Sterling Silver Cuff
Amethyst is the birthstone for February
The origin of this gemstone, according to the ancient Greeks, was the nymph named Amethystos. She refused the attentions of Dionysus, the god of wine and intoxication. As he pursued her, she prayed for protection and to preserve her chastity. The virgin goddess Artemis answered her call for help, transforming the nymph into a white or clear stone. The story ends with Dionysus pouring his wine over the stone--either accidentally or deliberately--dyeing the crystal purple.
With purple dye being the royal choice in the ancient Mediterranean, the amethyst quickly became associated with wealth and power. It traditionally adorned the robes and crowns of rich and powerful monarchs, being viewed as equal in value to ruby, emerald and sapphire. Amethyst still holds a place in the halls of power, being worn by church officials in the Church of Scotland, the Anglican/Episcopal hierarchies and the Roman Catholic church.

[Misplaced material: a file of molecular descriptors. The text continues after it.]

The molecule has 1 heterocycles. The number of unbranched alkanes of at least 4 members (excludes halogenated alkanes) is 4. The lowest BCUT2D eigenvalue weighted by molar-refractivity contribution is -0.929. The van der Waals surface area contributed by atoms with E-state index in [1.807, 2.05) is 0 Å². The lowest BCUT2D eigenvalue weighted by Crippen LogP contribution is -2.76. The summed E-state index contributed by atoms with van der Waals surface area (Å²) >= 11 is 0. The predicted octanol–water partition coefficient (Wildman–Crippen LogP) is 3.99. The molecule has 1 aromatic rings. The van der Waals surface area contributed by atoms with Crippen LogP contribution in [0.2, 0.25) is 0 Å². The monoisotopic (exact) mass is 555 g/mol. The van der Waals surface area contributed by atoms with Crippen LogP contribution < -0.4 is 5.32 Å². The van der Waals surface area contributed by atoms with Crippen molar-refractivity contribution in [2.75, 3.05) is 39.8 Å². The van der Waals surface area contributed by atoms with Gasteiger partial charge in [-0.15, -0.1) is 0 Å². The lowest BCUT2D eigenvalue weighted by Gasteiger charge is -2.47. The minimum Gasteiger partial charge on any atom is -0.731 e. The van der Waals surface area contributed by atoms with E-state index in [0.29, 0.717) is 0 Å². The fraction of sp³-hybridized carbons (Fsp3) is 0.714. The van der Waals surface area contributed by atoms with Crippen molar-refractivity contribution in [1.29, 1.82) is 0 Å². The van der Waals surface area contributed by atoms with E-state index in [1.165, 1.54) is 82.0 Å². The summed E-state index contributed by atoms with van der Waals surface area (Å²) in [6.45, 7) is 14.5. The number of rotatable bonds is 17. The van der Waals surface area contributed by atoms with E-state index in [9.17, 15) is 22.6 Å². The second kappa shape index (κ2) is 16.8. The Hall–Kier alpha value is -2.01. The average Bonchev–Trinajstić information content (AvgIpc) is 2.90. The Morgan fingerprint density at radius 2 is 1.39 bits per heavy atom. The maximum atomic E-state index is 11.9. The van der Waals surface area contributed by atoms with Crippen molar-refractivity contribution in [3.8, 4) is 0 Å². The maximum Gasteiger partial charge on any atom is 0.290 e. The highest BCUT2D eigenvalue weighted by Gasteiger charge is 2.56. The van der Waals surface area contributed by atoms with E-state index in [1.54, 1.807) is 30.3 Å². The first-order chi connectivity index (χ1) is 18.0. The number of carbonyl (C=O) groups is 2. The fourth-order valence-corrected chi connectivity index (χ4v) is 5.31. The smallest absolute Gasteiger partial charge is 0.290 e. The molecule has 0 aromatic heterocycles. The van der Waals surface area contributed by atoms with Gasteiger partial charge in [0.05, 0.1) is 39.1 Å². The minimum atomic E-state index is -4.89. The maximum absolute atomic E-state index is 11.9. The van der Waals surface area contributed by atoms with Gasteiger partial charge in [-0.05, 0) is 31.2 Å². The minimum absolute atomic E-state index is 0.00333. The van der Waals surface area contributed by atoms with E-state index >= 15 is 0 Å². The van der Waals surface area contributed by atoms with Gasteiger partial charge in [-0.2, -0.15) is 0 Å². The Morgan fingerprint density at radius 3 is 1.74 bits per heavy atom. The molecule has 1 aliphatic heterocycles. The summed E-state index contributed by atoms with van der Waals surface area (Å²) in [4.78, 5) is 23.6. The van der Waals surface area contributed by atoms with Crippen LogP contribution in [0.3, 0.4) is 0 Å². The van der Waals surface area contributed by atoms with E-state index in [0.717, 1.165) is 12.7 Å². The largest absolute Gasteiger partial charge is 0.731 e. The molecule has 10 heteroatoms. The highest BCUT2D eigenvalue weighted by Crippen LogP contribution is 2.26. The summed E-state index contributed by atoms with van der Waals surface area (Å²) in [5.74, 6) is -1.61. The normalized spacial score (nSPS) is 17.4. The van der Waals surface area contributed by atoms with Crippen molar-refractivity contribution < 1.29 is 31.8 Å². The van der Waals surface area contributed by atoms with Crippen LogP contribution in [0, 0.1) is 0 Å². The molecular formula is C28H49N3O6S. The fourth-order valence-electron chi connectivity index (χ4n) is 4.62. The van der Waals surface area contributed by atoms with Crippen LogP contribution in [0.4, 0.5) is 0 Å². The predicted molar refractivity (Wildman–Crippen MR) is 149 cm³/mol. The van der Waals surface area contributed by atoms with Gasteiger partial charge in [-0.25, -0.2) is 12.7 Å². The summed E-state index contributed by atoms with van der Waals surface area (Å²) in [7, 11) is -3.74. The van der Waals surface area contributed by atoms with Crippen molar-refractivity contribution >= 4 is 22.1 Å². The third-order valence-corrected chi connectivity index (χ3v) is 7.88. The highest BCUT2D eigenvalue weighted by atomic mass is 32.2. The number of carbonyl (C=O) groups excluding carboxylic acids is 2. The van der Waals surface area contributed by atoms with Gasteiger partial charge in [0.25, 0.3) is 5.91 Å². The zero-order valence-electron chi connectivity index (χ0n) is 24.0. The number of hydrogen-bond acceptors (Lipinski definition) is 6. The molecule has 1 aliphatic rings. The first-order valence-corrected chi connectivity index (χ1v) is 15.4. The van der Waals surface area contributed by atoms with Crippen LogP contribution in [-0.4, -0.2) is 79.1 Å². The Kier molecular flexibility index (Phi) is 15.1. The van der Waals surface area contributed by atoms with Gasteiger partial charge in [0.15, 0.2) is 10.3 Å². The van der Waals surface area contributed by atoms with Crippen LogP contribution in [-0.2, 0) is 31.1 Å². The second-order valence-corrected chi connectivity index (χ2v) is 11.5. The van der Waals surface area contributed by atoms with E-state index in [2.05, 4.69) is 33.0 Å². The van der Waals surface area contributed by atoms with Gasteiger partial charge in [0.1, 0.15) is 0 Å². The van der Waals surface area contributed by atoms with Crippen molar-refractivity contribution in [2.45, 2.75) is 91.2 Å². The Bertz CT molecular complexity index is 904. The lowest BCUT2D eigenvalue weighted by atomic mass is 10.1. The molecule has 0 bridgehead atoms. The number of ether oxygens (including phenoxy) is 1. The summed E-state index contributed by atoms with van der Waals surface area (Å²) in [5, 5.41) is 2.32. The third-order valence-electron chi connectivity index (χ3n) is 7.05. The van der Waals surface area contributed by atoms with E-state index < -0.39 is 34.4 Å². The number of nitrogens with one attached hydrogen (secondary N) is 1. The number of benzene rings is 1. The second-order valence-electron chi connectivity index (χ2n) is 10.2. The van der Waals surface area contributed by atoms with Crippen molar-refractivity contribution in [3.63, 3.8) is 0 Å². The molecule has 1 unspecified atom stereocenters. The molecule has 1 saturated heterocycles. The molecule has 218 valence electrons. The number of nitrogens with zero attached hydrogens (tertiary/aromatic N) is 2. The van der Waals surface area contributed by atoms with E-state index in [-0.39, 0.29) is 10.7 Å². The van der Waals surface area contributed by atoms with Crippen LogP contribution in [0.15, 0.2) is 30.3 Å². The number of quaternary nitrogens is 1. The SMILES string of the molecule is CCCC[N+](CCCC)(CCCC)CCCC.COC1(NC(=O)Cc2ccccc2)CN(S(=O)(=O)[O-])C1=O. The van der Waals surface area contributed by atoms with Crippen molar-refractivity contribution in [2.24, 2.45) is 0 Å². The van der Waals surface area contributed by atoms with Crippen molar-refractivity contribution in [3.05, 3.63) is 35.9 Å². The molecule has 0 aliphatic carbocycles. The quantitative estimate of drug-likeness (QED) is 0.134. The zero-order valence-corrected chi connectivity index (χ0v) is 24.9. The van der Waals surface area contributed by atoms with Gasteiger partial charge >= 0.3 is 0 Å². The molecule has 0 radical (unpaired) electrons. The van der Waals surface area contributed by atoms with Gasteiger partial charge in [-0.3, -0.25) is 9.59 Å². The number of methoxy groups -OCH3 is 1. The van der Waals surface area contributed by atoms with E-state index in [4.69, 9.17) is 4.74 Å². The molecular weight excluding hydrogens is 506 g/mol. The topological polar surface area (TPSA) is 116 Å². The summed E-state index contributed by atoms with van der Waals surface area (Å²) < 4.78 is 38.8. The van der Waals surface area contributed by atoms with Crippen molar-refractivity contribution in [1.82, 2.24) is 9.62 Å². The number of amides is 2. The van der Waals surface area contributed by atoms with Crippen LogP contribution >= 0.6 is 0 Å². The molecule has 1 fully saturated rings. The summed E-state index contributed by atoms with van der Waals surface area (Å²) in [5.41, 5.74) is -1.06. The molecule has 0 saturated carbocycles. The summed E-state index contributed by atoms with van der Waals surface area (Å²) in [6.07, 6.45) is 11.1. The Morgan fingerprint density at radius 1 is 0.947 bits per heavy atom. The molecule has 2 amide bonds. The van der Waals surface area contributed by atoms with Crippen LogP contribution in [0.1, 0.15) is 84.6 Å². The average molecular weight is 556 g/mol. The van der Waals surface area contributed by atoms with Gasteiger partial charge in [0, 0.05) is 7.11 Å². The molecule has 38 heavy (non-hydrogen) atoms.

The British Crown Jewels include a number of pieces with amethyst, including the Royal Sceptre with the Cross, the Kent Demi-Parure and numerous brooches worn by Queen Elizabeth II and other female members of the family. Other royal families have amethyst-studded tiaras and parures in their own collections.
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